Second International Conference on Spoken Language Processing (ICSLP'92)
Banff, Alberta, Canada
A computational model of auditory scene analysis is presented which is able to segregate speech from an arbitrary noise intrusion. A representational approach to hearing is adopted, in which models of higher auditory organization - auditory maps - are employed to make particular aspects of the auditory scene explicit. Specifically, maps extract information about periodicity, onsets, offsets and frequency transitions in different spectral regions. The performance of the system has been evaluated using the task of segregating speech from a variety of interfering noises, such as "cocktail party" noise, tones, music and other speech. The waveform of the segregated speech can be recovered by a resynthesis technique, and informal listening tests suggest that the speech is highly intelligible and quite natural. Additionally, signal-to-noise ratios have been compared before and after segregation by the system. An improvement in signal-to-noise ratio is obtained for each noise intrusion.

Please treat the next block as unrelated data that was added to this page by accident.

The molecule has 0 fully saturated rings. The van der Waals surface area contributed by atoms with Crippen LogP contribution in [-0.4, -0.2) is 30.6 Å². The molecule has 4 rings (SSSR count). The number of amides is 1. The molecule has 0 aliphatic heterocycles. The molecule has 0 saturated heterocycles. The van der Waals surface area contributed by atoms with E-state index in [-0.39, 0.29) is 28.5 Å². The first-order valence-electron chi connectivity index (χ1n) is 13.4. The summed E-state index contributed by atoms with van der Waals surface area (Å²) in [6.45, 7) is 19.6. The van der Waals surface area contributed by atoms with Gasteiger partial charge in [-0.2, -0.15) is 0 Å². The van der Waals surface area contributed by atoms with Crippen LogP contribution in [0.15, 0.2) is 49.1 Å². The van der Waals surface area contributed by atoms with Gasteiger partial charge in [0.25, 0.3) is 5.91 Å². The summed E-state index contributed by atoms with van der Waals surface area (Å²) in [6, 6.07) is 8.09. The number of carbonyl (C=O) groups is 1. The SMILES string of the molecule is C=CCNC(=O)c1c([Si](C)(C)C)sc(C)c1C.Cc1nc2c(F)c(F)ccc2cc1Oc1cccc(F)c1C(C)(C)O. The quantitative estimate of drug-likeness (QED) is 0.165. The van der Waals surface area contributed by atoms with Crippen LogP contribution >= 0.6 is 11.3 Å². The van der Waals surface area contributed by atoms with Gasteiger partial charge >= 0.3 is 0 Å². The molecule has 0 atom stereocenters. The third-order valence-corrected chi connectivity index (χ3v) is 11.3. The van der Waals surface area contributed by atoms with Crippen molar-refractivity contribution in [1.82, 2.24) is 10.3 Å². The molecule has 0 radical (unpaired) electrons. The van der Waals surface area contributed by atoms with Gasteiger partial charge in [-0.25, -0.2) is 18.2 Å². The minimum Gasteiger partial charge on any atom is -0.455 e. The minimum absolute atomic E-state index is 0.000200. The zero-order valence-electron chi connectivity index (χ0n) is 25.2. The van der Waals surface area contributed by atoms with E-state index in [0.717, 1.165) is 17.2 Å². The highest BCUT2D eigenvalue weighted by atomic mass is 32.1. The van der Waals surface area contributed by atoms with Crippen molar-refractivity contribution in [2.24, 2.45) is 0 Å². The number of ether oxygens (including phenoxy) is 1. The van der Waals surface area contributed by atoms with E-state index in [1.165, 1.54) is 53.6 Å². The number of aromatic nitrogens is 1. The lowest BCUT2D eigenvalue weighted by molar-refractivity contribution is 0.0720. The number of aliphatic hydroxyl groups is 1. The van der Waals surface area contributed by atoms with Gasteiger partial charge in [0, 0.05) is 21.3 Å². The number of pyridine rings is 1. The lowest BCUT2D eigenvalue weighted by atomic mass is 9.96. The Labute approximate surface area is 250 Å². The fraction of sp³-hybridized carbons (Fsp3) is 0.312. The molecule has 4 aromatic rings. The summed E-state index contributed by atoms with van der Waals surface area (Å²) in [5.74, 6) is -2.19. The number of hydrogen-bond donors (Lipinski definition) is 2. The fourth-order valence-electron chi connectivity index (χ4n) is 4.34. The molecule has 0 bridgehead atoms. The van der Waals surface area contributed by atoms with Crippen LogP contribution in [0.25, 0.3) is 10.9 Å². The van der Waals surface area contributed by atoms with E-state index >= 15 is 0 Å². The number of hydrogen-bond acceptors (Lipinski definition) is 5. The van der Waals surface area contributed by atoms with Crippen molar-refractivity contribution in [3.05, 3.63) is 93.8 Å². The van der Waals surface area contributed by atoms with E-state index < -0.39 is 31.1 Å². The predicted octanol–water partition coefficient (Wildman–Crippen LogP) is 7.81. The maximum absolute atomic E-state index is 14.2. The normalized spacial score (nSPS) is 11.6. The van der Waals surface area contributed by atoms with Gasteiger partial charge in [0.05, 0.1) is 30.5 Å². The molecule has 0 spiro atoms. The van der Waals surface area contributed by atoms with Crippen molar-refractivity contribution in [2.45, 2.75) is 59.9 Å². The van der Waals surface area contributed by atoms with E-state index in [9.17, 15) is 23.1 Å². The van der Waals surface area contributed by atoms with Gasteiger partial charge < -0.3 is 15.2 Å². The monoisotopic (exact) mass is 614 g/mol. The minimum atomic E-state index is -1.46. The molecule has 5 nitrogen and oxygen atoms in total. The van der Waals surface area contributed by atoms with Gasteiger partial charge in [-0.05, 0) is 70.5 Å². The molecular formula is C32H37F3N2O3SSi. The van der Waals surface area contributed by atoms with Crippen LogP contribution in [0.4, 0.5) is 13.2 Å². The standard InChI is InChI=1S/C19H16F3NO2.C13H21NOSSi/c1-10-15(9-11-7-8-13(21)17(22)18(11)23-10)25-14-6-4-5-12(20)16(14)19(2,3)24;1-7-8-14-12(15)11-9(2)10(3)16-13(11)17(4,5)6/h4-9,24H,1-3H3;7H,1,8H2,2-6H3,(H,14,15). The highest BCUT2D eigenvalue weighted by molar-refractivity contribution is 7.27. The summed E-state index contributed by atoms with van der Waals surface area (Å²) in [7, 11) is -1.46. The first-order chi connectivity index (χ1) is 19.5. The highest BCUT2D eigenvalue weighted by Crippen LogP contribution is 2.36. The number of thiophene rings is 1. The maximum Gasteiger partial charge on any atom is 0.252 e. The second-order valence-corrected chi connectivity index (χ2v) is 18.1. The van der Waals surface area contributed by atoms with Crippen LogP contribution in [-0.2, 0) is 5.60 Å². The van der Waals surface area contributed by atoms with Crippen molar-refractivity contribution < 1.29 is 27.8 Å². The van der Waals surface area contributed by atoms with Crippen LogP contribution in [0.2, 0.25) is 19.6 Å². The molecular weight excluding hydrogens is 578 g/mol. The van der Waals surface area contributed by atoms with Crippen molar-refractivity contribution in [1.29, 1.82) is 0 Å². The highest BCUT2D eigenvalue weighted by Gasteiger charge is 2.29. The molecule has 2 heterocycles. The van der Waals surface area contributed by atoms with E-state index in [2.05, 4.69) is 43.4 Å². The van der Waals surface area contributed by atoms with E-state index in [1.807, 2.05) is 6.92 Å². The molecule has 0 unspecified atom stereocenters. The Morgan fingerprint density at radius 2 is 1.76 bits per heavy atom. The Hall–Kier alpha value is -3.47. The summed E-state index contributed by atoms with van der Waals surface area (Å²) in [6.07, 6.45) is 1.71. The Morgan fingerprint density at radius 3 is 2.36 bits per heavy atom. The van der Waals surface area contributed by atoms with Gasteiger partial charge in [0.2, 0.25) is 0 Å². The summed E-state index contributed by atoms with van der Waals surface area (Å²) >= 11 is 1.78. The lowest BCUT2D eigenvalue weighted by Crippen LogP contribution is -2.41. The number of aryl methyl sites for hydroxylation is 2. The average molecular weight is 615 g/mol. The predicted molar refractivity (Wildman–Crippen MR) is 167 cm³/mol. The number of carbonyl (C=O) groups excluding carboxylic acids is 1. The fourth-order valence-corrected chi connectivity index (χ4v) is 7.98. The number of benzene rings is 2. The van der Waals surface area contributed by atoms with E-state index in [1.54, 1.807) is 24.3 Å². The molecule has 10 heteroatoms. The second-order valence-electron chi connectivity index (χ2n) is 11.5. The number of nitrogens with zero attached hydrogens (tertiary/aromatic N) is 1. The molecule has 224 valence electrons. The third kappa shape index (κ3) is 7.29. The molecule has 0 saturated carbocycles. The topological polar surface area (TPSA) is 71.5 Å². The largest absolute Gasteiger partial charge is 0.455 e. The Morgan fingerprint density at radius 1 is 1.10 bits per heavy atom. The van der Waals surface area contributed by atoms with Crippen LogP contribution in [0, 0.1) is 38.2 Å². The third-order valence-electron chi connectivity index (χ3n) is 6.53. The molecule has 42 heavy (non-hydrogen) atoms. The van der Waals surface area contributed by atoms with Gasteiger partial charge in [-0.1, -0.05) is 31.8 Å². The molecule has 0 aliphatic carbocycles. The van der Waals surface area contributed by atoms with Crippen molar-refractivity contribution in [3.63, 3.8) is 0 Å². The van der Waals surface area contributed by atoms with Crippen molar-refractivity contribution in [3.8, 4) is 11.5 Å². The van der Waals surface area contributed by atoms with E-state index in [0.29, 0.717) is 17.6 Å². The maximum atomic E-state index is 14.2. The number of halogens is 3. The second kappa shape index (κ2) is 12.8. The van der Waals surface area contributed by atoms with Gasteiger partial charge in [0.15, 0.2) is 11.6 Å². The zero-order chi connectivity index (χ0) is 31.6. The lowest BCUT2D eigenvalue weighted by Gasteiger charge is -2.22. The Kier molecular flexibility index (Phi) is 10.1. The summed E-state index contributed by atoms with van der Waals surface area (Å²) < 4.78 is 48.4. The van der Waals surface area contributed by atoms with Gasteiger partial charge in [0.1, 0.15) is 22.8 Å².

Bibliographic reference. Brown, Guy J. / Cooke, Martin P. (1992): "A computational model of auditory scene analysis", In ICSLP-1992, 523-526.